282/366 – Movie Remake Skepticism

the-magnificent-seven-2016-5kI’m normally a pretty open person when it comes to things. I probably credit that to the fact that there’s a natural idea for me to give things a chance when I grew up perhaps not getting much of one myself due to what I liked and how I went through the earlier part of my life. As a result I’ve gotten a real good tendency to allow myself to use benefit of the doubt whenever possible.

But the one exception where I’m immediately always skeptical or on the defensive is movie remakes. By their very nature, I feel like while they do set out to pay homage to the original to make sure that its spirit is preserved, that they’re inherently created in order to surpass it or change it in some way. This is especially true of remakes that seek to modernize the original somehow, often with slight story changes or features that seem to reflect the current culture. And it certainly doesn’t help that some of the original movies in the catalog of attempted remakes are already well-liked successes in their own right. The Magnificent Seven’s original foray is one of the 20th century’s best known Western films. Charlie and the Chocolate Factory was one of the late Gene Wilder’s best and most well-known films. Casino Royale was an iconic Bond film in its own right. In this respect, messing around with what wasn’t broken feels like something that might be a recipe for some underwhelming second chances at films.

That isn’t to say there haven’t been some really great remakes. Most of the films I’ve mentioned have garnered a decent amount of attention and praise, and there are always films out there that are a little rough around the edges or are too old to be known from recent memory, so a remake and modernization appears to be a good, refreshing take on things. In some of the better films, the original is a distant memory if it’s a memory at all. Ocean’s Eleven was a great retread on the original. True Grit did a decent job updating the John Wayne original. Dawn of the Dead managed to preserve some of the signature traits of the original while creating a good unique take on the undead apocalypse. I think for me, it’s just that remakes make me nervous that you don’t get that good balance between original reminder and unique new take.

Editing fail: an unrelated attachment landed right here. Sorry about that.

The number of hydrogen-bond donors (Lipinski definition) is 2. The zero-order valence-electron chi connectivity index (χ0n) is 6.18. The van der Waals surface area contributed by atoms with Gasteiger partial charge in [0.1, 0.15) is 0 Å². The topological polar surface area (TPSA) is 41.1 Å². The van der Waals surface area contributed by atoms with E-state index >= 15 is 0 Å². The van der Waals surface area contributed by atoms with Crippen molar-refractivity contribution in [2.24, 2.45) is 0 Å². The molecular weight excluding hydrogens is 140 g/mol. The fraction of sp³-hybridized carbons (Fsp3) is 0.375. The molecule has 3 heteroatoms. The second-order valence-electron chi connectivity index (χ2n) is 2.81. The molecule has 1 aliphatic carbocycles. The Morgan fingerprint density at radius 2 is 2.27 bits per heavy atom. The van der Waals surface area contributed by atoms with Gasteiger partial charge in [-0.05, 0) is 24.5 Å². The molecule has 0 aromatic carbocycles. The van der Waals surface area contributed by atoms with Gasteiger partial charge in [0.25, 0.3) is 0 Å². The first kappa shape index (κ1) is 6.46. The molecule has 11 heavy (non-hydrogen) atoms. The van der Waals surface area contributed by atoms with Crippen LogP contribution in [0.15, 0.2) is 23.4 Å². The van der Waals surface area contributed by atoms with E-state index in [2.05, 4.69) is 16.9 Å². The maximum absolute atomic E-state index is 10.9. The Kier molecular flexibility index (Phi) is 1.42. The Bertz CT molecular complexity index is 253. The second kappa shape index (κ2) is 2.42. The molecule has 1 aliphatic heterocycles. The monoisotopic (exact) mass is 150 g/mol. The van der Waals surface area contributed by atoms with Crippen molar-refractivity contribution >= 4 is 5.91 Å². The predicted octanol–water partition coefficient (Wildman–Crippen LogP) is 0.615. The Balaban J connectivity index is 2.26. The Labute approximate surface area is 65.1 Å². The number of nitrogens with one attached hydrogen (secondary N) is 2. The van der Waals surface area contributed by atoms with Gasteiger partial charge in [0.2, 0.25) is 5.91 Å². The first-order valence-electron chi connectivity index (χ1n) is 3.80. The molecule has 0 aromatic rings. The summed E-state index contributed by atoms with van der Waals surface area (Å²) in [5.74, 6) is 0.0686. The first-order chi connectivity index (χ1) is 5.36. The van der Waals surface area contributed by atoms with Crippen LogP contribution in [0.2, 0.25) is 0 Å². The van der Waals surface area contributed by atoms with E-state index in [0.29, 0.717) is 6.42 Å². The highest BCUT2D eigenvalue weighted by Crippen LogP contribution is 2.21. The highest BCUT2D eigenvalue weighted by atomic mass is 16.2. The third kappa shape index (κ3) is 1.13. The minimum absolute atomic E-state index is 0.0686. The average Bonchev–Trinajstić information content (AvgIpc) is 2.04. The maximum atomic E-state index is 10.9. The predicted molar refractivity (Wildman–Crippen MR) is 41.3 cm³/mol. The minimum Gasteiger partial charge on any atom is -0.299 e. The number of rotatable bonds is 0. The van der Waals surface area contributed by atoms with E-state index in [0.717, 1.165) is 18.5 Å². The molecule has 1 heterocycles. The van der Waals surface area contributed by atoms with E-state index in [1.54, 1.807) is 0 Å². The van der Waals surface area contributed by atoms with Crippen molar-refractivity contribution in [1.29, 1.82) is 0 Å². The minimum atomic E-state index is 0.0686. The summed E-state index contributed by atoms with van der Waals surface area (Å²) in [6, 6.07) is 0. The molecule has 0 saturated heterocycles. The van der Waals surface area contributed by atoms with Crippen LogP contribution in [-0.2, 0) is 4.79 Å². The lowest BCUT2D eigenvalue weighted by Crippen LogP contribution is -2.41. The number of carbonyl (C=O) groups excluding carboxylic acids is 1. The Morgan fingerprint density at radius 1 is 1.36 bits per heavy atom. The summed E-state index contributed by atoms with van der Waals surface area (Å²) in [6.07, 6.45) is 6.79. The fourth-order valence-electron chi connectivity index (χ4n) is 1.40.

Thankfully it’s just movies that make me this nervous and skeptical. TV shows, I’m less worried about, probably because of the fact that they get longer than a couple hours to tell their stories and establish themselves as a balanced original homage/unique new hotness show. There’s time to pivot and to tell a tale that has twists that change the original plot ever so slightly so as to make things interesting for those who are familiar with the first iteration. And this is honestly how I hope that most movies that are remakes get their successes and box office returns as well – by making sure that they use the short time wisely and to create enough intrigue and unique identity to be workable and appealing to audiences all on its own, and not through the use of the original as a crutch.

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